(Reuters) - The British government has approached Qatar to seek a long-term gas deal and shore up supplies as a natural gas shortage in Europe has led to soaring wholesale prices, the Financial Times https://on.ft.com/3CQffTB reported on Friday.
British ministers and their counterparts from the world's largest producer of liquefied natural gas have held talks over a long-term arrangement where Qatar would become a "supplier of last resort," the newspaper reported, citing people briefed on the discussions.
UK Department for Business, Energy & Industrial Strategy and the Qatari government did not immediately respond to a Reuters' request for a comment on Friday.
Qatar has also rerouted four large tankers to the UK over the past two weeks, the report added.
The shipments were made after British Prime Minister Boris Johnson asked Sheikh Tamim bin Hamad al-Thani, the Qatari emir, for help at a recent meeting, FT said, citing a person familiar with the talks.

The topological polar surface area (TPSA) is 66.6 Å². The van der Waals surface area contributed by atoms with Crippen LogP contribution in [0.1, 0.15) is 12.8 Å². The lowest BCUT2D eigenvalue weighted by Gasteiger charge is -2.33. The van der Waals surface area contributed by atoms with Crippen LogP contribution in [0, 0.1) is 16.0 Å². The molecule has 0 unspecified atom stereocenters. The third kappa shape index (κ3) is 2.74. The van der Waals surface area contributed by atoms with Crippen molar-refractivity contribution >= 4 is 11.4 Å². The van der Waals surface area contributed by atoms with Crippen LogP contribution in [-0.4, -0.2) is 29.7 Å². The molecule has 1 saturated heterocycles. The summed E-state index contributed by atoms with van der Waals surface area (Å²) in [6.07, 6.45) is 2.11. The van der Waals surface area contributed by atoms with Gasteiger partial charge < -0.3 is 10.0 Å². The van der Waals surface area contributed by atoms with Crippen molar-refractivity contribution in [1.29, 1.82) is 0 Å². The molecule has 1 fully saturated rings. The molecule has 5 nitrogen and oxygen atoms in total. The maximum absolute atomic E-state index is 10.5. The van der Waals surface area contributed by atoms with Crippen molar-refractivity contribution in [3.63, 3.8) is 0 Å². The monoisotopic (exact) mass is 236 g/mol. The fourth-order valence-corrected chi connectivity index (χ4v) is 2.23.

Natural gas prices have spiked this year as economies reopened from COVID-19 lockdowns and high demand for LNG in Asia pushed down supplies to Europe, sending shockwaves through industries reliant on power.
Britain is pursuing a potential long-term deal given concerns over increased competition for LNG supplies with Asia, the report added.
Britain's energy sector is reeling under the soaring energy costs. Earlier this week, British business energy supplier CNG Energy Ltd ceased trading, joining 17 energy suppliers in the country that have gone bust since September.
(Reporting by Aishwarya Nair in Bengaluru; Editing by Chris Reese)